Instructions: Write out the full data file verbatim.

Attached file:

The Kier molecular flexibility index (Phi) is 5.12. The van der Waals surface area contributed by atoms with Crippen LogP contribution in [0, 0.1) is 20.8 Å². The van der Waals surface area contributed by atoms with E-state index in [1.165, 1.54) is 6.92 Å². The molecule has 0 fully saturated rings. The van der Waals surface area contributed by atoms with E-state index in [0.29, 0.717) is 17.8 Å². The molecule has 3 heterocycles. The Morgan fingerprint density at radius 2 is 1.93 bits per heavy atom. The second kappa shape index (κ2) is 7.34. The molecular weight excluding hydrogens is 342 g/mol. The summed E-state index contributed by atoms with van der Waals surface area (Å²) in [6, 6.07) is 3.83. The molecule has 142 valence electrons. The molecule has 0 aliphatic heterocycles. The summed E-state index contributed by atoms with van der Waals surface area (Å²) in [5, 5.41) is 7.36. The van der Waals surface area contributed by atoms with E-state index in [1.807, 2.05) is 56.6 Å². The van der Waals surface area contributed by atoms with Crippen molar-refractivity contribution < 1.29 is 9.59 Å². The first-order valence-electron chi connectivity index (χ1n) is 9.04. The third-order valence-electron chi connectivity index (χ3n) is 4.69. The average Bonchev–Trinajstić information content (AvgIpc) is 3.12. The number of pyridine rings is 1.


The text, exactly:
The Kier molecular flexibility index (Phi) is 5.12. The van der Waals surface area contributed by atoms with Crippen LogP contribution in [0, 0.1) is 20.8 Å². The van der Waals surface area contributed by atoms with E-state index in [1.165, 1.54) is 6.92 Å². The molecule has 0 fully saturated rings. The van der Waals surface area contributed by atoms with E-state index in [0.29, 0.717) is 17.8 Å². The molecule has 3 heterocycles. The Morgan fingerprint density at radius 2 is 1.93 bits per heavy atom. The second kappa shape index (κ2) is 7.34. The molecular weight excluding hydrogens is 342 g/mol. The summed E-state index contributed by atoms with van der Waals surface area (Å²) in [6, 6.07) is 3.83. The molecule has 142 valence electrons. The molecule has 0 aliphatic heterocycles. The summed E-state index contributed by atoms with van der Waals surface area (Å²) in [5, 5.41) is 7.36. The van der Waals surface area contributed by atoms with E-state index in [1.807, 2.05) is 56.6 Å². The van der Waals surface area contributed by atoms with Crippen molar-refractivity contribution < 1.29 is 9.59 Å². The first-order valence-electron chi connectivity index (χ1n) is 9.04. The third-order valence-electron chi connectivity index (χ3n) is 4.69. The average Bonchev–Trinajstić information content (AvgIpc) is 3.12. The number of pyridine rings is 1.